By the late 1930s nurses had telephone extensions on each floor of the Nurses' Home, as well as listening to the wireless, parties, and yearly dances, plays, revues and musicals in its ballroom. Their lives continued to be strictly controlled, and on days off an Exit Pass was required to be signed by the Matron with the nurse needing to return by 10pm. Once a month a 1am late pass was given.

One 1930s nurse trainee recalled, "The Nurses Home, as my father had warned, had replaced the home I had left. One room I occupied opened on to a balcony overlooking tennis courts towards tall jacarandas and flame trees, their beauty a reminder that exams were close."

During WWII some PTS nurses were shocked to discover that during their 1941 training they were not to live in the Nurses Home, but in a block of flats in the inner-west Sydney suburb of Summer Hill. One nurse of the time remembered, "…for these weeks we had to travel by train each day in civilian clothes and don our uniforms in a crowded shoe box of a room attached to the school."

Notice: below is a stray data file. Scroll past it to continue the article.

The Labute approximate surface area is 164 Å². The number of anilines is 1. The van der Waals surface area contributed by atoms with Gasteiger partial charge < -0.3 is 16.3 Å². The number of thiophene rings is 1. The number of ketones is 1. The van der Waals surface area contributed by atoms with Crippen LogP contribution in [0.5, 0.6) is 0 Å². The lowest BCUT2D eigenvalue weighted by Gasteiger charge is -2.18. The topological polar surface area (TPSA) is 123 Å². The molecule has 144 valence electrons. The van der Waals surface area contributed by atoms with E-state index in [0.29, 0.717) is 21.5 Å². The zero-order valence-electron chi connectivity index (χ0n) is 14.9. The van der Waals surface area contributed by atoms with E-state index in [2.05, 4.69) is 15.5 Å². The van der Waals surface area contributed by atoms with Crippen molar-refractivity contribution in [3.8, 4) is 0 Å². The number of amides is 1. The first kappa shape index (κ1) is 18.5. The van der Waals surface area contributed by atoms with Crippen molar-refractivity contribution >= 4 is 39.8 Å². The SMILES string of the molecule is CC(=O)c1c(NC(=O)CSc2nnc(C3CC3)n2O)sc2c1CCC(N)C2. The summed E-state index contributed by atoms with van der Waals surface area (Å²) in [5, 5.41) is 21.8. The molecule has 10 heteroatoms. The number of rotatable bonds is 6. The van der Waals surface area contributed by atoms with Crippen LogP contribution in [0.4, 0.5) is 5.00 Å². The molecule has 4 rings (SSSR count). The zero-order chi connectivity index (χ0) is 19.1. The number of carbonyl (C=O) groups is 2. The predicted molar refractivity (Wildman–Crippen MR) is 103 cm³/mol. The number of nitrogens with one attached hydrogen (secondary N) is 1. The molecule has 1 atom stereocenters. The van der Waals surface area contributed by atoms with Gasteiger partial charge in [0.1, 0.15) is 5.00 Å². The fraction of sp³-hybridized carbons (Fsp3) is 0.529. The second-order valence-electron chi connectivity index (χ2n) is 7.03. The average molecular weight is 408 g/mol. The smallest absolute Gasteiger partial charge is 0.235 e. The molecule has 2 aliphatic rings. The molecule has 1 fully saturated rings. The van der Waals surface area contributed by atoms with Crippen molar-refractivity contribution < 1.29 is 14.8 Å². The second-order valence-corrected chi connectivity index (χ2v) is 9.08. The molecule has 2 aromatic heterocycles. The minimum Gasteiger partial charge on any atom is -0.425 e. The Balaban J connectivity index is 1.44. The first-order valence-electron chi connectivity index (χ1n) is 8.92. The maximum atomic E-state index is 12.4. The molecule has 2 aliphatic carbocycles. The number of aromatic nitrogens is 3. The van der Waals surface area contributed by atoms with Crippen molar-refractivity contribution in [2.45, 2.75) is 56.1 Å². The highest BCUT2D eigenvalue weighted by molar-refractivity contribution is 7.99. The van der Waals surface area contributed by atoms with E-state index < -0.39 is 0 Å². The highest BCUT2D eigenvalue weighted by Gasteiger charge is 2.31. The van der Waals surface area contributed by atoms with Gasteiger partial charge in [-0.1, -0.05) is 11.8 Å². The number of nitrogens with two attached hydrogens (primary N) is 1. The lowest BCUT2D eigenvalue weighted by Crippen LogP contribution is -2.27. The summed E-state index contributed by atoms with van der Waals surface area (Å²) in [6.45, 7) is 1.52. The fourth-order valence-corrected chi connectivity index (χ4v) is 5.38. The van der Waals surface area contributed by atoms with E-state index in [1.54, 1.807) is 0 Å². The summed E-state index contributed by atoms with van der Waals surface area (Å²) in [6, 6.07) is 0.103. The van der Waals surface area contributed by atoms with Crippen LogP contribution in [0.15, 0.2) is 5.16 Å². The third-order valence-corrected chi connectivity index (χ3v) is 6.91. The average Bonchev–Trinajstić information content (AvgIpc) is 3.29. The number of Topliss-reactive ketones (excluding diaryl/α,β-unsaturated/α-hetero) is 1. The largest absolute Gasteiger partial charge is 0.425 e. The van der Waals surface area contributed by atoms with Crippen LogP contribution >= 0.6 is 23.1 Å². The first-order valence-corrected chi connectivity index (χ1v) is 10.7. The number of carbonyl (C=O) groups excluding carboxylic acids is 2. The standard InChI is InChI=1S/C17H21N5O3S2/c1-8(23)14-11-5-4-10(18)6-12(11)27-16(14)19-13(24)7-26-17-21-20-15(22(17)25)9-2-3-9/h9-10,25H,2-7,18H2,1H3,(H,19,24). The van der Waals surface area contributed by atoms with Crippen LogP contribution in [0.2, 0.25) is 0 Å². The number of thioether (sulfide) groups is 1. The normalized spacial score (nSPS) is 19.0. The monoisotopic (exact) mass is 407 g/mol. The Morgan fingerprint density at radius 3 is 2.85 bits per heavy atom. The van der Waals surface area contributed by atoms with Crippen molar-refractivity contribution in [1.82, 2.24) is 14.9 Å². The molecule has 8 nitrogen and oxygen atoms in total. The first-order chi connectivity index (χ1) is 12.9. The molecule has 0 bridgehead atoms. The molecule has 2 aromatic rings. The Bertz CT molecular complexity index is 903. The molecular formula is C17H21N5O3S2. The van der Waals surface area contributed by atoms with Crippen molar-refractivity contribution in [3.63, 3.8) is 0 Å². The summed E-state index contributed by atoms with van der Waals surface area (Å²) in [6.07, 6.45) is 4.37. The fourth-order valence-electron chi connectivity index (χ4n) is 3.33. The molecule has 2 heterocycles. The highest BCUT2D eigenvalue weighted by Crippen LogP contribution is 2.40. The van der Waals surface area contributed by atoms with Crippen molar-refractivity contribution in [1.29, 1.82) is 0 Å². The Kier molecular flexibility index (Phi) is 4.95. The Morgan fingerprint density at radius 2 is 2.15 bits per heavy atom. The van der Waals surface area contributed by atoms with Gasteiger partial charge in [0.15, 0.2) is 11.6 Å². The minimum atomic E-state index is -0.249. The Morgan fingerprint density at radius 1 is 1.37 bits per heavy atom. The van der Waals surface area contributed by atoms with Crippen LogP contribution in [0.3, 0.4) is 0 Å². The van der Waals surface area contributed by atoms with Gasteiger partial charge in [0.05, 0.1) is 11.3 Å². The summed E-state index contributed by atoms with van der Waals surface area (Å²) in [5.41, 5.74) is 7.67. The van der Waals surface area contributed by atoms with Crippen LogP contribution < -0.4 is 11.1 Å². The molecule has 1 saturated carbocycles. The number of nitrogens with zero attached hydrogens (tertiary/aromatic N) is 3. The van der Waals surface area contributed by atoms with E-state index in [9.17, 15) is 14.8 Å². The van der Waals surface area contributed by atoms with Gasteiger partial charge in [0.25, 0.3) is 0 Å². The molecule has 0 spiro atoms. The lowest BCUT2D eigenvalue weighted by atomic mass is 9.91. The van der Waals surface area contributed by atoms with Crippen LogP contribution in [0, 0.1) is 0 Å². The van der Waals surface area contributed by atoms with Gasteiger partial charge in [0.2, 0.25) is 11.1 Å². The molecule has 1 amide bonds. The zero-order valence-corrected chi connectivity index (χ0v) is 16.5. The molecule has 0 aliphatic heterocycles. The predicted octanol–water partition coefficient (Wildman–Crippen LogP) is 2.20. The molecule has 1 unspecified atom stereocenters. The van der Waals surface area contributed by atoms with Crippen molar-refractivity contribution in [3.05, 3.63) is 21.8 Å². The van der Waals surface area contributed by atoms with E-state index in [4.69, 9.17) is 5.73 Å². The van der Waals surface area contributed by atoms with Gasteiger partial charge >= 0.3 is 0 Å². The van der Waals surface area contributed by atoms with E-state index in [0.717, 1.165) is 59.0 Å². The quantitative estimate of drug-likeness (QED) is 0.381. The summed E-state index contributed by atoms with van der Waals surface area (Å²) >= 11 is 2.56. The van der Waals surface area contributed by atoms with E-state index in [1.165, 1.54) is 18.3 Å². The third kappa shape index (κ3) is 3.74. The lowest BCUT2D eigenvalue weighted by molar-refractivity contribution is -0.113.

A 1940s trainee nurse at the Nurses Home remembered her time fondly, "not having been to boarding school, I enjoyed my time with my fellow-trainees, evidently accepting the limitations and rules with few questions. Our own rooms were adequate; I made little effort to decorate. One of our group was an accomplished pianist and it was our privilege and pleasure to come off night duty and to have her play for us briefly before we trooped down to breakfast. The ballroom was a joy, especially in the winter months, the seating comfortable and linen-covered lounges!"